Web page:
Within California, the South Coast Air Quality Management District (SCAQMD), the air quality regulatory agency for Orange County, and portions of Los Angeles, San Bernardino, and Riverside counties, has established regulations governing refrigerants in stationary A/C systems.
Facilities with commercial and retail refrigeration systems that use ammonia must meet requirements or operating procedures to reduce the risks associated with ammonia. EPA’s Chemical Accident Prevention provisions, commonly known as the Risk Management Program (RMP), applies to large refrigeration processes using at least 10,000 pounds of anhydrous ammonia or 20,000 pounds of ammonia with a concentration of 20 percent or greater. Facilities not large enough to be covered by the RMP must still minimize risks associated with ammonia. All facilities where extremely hazardous substances are present have a general duty to identify hazards and take actions to prevent and minimize the impacts of accidental releases. This is known as the general duty clause, and it is consistently enforced by EPA.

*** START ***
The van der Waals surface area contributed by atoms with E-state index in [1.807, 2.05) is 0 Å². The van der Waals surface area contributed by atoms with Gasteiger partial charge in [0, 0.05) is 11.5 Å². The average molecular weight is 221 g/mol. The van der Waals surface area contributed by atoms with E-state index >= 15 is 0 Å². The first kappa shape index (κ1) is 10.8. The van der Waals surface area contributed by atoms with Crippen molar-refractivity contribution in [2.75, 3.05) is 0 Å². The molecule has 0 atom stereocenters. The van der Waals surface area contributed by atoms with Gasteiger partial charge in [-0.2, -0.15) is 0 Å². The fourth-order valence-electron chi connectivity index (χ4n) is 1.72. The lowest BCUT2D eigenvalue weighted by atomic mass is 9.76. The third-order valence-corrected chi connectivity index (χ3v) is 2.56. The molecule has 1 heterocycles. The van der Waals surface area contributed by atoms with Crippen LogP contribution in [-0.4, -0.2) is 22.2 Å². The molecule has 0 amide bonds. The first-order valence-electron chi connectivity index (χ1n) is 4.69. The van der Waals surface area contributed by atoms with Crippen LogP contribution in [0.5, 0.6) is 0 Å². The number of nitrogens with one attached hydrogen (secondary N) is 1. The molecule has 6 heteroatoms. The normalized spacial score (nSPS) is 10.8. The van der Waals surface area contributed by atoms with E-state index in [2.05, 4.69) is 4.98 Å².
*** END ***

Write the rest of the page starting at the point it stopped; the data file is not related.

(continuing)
Ammonia is both flammable and toxic, and can be considered an extremely hazardous substance in this context. As result, ammonia refrigeration systems must comply with the CAA general duty clause, regardless of the quantity of ammonia.
There are no regulations detailing how to comply with the
general duty clause, but the objective is to prevent an accidental release and minimize the consequences of a release. To accomplish this, facilities with ammonia refrigeration systems must: